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Greece Recoups 161 Ancient Cycladic Treasures from US Private Collection

Greece Cycladic treasures Greece has taken action for the eventual return of Cycladic art that is more than four thousand years old that is now in a U.S. billionaire’s private collection of 161 ancient artifacts, the Associated Press (AP) reported.

According to the AP report, the artifacts are from the collection of Leonard N. Stern, an 84-year-old pet supplies and real estate businessman and philanthropist.

On Tuesday, Greece’s government spokesman, Yannis Oikonomou, said that Greece’s Parliament will vote on draft legislation to ratify the agreement, which involves New York’s Metropolitan Museum of Art, the Museum of Cycladic Art in Athens, and a Delaware-based cultural institute.

He said the deal will recognize Greece’s ownership of the 161 artifacts from the Early Bronze Age Cycladic civilization—known for its elegantly abstract but enigmatic marble figurines—that have been donated by what he described as “a New York collector” to the Delaware institute.

The pieces will be exhibited later this year at the Museum of Cycladic Art in Athens and, subsequently, at the Metropolitan Museum, he said.

“Many of [the pieces] are extremely rare or even unique examples of the art and artisanship of the 3rd millennium B.C. Cycladic civilization, and offer new data to scientific knowledge of the period,” Oikonomou said in a statement after a cabinet meeting discussed the deal on Tuesday.

He provided no details on how the pieces had been excavated and exported from Greece and described them as “unknown” artifacts, AP reports.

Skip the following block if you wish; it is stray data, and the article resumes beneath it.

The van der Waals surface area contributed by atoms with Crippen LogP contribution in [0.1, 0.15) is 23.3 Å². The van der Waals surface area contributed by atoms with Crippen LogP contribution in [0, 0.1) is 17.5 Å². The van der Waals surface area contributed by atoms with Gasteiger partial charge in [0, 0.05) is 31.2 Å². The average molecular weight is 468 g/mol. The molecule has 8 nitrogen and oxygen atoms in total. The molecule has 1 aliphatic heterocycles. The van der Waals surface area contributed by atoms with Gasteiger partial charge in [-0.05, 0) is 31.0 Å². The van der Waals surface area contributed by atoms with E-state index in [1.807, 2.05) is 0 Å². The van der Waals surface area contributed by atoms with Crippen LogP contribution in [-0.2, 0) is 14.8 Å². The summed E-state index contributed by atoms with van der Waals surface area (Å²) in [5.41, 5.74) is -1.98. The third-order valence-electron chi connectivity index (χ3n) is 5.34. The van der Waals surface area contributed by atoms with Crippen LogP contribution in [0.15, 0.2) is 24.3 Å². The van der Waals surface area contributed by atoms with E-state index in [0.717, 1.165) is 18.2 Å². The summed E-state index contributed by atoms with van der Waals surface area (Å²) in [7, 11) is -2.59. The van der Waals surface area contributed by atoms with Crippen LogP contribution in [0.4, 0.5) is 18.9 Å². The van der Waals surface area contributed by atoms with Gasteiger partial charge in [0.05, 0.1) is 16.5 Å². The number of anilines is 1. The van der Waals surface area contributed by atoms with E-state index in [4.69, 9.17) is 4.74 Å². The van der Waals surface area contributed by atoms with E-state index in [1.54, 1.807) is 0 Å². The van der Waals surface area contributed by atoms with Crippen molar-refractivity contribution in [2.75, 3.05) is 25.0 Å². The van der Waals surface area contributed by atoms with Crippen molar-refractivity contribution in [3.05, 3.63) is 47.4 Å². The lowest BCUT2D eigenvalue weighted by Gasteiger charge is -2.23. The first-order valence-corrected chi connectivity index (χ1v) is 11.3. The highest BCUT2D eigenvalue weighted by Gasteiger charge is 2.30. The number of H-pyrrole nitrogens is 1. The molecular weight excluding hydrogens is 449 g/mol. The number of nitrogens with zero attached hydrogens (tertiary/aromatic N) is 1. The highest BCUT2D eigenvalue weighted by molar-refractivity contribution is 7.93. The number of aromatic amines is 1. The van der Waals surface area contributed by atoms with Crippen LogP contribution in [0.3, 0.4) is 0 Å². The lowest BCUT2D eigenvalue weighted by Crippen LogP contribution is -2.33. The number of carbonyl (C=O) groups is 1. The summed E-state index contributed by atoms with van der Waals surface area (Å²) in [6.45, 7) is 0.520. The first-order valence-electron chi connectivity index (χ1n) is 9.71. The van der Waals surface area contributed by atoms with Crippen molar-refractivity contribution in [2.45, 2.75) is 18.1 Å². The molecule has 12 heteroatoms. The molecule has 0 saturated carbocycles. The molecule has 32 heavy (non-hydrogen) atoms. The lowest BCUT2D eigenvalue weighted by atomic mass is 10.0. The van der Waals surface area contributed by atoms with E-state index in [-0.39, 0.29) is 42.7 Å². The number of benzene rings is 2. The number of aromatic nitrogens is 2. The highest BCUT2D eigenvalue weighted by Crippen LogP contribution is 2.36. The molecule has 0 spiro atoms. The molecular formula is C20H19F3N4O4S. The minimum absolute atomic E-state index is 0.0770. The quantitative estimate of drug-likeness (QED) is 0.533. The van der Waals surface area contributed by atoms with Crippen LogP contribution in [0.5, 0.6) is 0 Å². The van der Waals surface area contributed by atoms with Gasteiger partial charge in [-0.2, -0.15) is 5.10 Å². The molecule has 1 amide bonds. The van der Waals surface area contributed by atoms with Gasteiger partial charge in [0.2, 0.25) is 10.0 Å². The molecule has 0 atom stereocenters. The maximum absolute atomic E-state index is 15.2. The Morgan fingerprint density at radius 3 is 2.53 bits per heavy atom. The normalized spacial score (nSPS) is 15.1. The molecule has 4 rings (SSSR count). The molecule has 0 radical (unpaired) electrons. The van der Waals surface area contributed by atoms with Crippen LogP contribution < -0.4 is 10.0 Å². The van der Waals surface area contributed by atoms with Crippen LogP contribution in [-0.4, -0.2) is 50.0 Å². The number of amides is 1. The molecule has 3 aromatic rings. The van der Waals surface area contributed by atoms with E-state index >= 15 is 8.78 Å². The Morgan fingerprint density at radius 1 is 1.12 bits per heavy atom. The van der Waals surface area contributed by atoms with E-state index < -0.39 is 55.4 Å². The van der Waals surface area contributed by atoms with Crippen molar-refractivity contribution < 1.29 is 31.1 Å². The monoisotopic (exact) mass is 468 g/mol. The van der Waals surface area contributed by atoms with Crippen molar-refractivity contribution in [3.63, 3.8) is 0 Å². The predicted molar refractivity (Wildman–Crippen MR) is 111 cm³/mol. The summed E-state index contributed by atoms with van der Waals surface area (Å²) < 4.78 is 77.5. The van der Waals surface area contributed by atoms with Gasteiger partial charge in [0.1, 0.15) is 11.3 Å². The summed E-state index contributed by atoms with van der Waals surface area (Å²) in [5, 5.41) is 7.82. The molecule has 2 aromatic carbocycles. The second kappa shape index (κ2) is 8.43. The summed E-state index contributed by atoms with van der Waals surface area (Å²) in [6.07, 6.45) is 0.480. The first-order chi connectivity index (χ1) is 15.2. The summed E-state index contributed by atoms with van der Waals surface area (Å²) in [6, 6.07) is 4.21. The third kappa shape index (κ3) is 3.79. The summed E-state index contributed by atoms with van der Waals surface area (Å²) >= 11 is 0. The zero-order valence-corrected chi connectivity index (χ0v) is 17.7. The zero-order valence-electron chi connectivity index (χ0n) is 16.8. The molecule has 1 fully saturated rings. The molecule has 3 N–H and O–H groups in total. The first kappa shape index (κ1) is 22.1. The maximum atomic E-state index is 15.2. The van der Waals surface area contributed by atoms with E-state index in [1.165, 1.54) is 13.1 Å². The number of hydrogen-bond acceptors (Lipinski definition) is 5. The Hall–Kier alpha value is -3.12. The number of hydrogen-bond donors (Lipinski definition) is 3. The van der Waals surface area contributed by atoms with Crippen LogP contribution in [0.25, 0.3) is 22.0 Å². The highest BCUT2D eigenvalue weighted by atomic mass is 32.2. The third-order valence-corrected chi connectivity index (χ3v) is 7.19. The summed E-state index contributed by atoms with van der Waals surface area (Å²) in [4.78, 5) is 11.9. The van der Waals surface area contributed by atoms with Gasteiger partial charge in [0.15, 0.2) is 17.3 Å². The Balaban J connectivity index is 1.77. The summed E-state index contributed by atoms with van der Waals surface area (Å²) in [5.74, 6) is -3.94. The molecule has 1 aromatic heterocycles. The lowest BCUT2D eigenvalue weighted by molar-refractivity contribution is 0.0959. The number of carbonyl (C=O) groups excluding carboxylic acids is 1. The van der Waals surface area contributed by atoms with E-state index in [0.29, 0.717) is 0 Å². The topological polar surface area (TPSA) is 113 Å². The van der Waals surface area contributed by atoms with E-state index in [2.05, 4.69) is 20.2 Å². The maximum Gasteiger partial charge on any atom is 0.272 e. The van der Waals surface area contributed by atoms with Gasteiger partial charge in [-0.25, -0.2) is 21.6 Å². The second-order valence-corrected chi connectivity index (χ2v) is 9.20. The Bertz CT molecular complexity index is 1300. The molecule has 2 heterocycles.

Cycladic art and the abstract forms of its figurines

Marble carving is the most characteristic product of Cycladic culture, and the abstract forms of its figurines have influenced several twentieth and twenty-first century artists, such as Constantin Brancusi, Amedeo Modigliani, Alberto Giacometti, Barbara Hepworth, Henry Moore, and Ai Weiwei.

Although Cycladic marble figurines and vases appeal to the modern viewer for their almost translucent whiteness, their creators loved color and used it liberally on these objects for both practical and symbolic reasons.

Marble figurines are the most elegant creations of Cycladic art. They usually represent nude female figures with arms folded above the abdomen, slightly flexed knees, and a barely uplifted backward-slanting head.

This type has been dubbed “canonical” by specialist scholars because it accounts for the overwhelming majority of figurines sculpted in the Early Cycladic II period (2800-2300 BC), when Cycladic art was at its zenith. The “canonical” type subsumes several varieties, which have been named conventionally after the spot where they were first identified.

Some early figurines on which the above traits are not fully developed are called “pre- canonical” while a series of late figurines with degenerated characteristics are referred to as “post-canonical.”

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